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Lawmakers Finalize Defense Policy, Spending Bills

12-20-22 WR Congress
12-20-22 WR Congress
Washington Report

Congress added some urgently needed National Guard equipment to the text of the fiscal 2023 omnibus appropriations bill released Monday.

The $1.7 trillion spending package, which includes both defense and nondefense discretionary spending, contains $858 billion for defense, or the same amount authorized in the fiscal 2023 National Defense Authorization Act.

Congress may amend the omnibus bill, but it must pass both chambers and be signed by President Joe Biden by midnight Friday.

Last week, lawmakers and Biden agreed to a one-week continuing resolution to keep the federal government operating while the Dec. 16 deadline for the original stopgap budget neared.

The spending bill came from negotiations involving Sen. Patrick Leahy, D-Vt., and Sen. Richard Shelby, R-Ala, the chairman and ranking member of the Senate Appropriations Committee, respectively.

Rep. Rosa DeLauro, D-Conn., the House Appropriations Committee chairman, was also involved in the talks.

The bill funds an additional $44.9 billion in emergency assistance to Ukraine, bans using TikTok on government devices and secures $5 billion to begin implementing the Promise to Address Comprehensive Toxics (or PACT) Act.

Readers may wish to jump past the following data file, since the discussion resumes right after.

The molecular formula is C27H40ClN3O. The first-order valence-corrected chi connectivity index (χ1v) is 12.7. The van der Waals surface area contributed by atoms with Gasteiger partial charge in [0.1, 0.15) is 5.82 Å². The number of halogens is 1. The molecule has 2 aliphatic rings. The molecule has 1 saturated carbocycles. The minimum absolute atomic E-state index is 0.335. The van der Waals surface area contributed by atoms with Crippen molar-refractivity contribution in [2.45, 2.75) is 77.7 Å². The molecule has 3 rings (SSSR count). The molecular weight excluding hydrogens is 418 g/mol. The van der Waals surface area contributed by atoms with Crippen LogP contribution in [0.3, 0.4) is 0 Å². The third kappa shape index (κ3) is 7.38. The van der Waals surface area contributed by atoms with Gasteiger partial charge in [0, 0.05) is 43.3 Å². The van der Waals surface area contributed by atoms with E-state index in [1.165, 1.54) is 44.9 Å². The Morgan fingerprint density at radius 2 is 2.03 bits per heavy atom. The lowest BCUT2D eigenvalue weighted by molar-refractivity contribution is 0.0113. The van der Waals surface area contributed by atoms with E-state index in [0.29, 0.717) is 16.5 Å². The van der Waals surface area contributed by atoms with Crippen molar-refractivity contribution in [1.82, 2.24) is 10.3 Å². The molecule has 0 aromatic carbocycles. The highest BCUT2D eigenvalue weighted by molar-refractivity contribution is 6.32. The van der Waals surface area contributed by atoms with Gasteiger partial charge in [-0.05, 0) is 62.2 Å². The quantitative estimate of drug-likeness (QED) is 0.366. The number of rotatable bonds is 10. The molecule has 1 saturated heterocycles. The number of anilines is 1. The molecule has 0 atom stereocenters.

The omnibus also includes an increase of $52.8 billion to address higher inflation for acquisition programs, goods and services.

Additionally, the legislation has $8 billion more to address rising prices due to inflation.

The bill's Guard equipment includes:

  • $1.7 billion for 16 C-130J Super Hercules cargo aircraft to recapitalize two Air Guard airlift units;
  • $350 million for 12 MQ-1C Gray Eagle Extended Range unmanned aerial vehicles for the Army Guard;
  • $923.4 million for 35 UH-60 Black Hawk helicopters for the Army Guard; and
  • $1 billion for the National Guard and Reserve Equipment Account.

There is also a provision prohibiting appropriated dollars from being used to reduce authorized positions for dual-status military technicians in the Army and Air Guard “unless such reductions are a direct result of a reduction in military force structure.”

The legislation also directs the secretary of the Air Force to “provide a report to the congressional defense committees detailing any plans to transfer space missions, personnel, or equipment of the Air National Guard to the Space Force” within 30 days of such a transfer decision occurring.

The report must demonstrate that the transfer “will not have an adverse impact on the Air National Guard.”

The omnibus funds the programs and policies outlined in the NDAA, which passed the Senate with bipartisan support last Thursday.

On Monday, the White House stated Biden would sign the NDAA into law by week’s end.

NGAUS will provide a detailed analysis of both pieces of legislation after Biden signs them into law.

— By Jennifer Hickey

Correction: This article originally stated the fiscal 2023 omnibus appropriations bill included $273 million for 10 UH-60 Black Hawk helicopters for the Army Guard. The correct amount is $923.4 million for 35 UH-60 Black Hawk helicopters for the Army Guard.